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Using sun power to open gates

Neil Dennis could see the advantages of intensively grazing small paddocks by moving his cattle often — but going to the fields every two hours to move the herd was time consuming.

Now he gets the sun to open those gates for him with the help of a portable solar-powered automatic gate release timer sold by Batt-Latches.

“These Batt-Latches are what has turned the farm around for me,” said Dennis, operator of Sunnybrae Farm near Wawota, Sask.

“I could see that moving the animals more often was making a difference on the land in terms of animal impact, but it was a lot of work to get out to the field every few hours and move the gates,” he said.

Having the ability to expose new paddocks at any time of day or night often allows producers to decrease the size of paddocks, while increasing the rotational grazing process.

“These save me a considerable amount of time. I used to have to go out to my fields every two hours to move the cattle and now I just spend two hours in the morning when it is still cool setting up all the releases for the day,” said Dennis.

Developed by Novel Ways, an electronic product development company from New Zealand, Batt-Latches are the world’s only portable, solar-powered automatic gate release timers.

The technology allows farmers to move cattle more frequently with less labour, while enabling an increased stocking rate.

“Our timer is a specialist product, and I understand there is a growing interest in cell grazing in the U.S. and Canada,” said Graham Lynch, owner of Novel Ways. “In New Zealand, the main use is to allow a herd of cows to move to a feed pad or the dairy platform at their own speed, at any hour of the day or night required.

“This saves up to an hour of work per milking, and about 70 per cent of lameness issues disappear. This gives a net value per timer, per year, of about $20,000 when compared with normal farming methods,” said Lynch.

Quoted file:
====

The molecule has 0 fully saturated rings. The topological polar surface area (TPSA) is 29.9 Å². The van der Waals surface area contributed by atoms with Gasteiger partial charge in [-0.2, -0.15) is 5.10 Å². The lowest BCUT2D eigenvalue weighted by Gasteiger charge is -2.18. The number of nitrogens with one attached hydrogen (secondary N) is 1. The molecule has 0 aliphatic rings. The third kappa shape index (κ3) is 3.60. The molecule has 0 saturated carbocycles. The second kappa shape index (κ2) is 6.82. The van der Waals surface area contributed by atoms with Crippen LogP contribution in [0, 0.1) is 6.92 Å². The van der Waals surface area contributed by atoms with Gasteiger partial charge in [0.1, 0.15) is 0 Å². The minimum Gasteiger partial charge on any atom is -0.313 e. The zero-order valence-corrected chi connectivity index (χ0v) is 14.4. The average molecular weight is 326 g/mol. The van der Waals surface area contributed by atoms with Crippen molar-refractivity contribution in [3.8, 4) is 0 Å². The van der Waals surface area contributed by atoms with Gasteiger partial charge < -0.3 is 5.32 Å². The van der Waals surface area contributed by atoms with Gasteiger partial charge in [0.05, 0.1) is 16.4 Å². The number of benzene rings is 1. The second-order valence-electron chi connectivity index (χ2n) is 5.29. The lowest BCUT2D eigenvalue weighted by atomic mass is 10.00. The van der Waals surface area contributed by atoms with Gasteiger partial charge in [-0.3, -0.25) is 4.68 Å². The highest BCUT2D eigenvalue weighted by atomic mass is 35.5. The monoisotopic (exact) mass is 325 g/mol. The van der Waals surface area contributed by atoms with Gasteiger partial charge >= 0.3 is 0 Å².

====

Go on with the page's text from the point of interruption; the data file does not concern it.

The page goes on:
The electronic locking device incorporates a timer that can release the gate latch at a specified time to open the gate to another paddock.

“Using these Batt-Latches allows me to move my cattle into new paddocks without having to come out to the field. I can move them more frequently, give them better feed, which increases gains, without any added labour,” said Brian Harper, owner of Circle H Farms, located west of Brandon.

“I consider them to be an income-generating investment. They are very durable and easy to use. The setting of the latches allowed us to have better control of the animals and timing of our grazing. This aided in protecting the recovery time on the regrowth, short graze period followed by a long rest period,” said Harper.

The latches can be used on any gate system and have been designed with a waterproof polycarbonate body that enables the tool to endure all weather conditions.

Release times can be set up two weeks in advance and offer the flexibility to store four release events at a time.

According to Lynch, a number of farmers has also reported reduced bullying as the unattended gate release allows animals to move at a more leisurely pace and retain herd hierarchy.

A single Batt-Latch costs approximately $400 but those who use the system say the cost is quickly recouped through saved fuel and running costs.

“With the animal control and timed grazing, we have doubled the capacity of our system in the first year of use, while at the same time increasing our stocking rate by 63 per cent over the previous methods we were using, which for the most part was a twice-over system,” said Harper. “The extra beef produced per acre in the first year easily paid for the Batt-Latches.”

 

Neil Dennis (l)  and  Brian Harper (r), experienced cattle grazers, shared the benefits of using Batt-Latches at a recent field tour at Circle H Farm near Brandon.

Neil Dennis (l) and Brian Harper (r), experienced cattle grazers, shared the benefits of using Batt-Latches at a recent field tour at Circle H Farm near Brandon.
photo: Jennifer Paige

About the author

Reporter

Jennifer Paige is a reporter centred in southwestern Manitoba. She previously wrote for the agriculture-based magazine publisher, Issues Ink and was the sole-reporter at the Minnedosa Tribune for two years prior to joining the Manitoba Co-operator.

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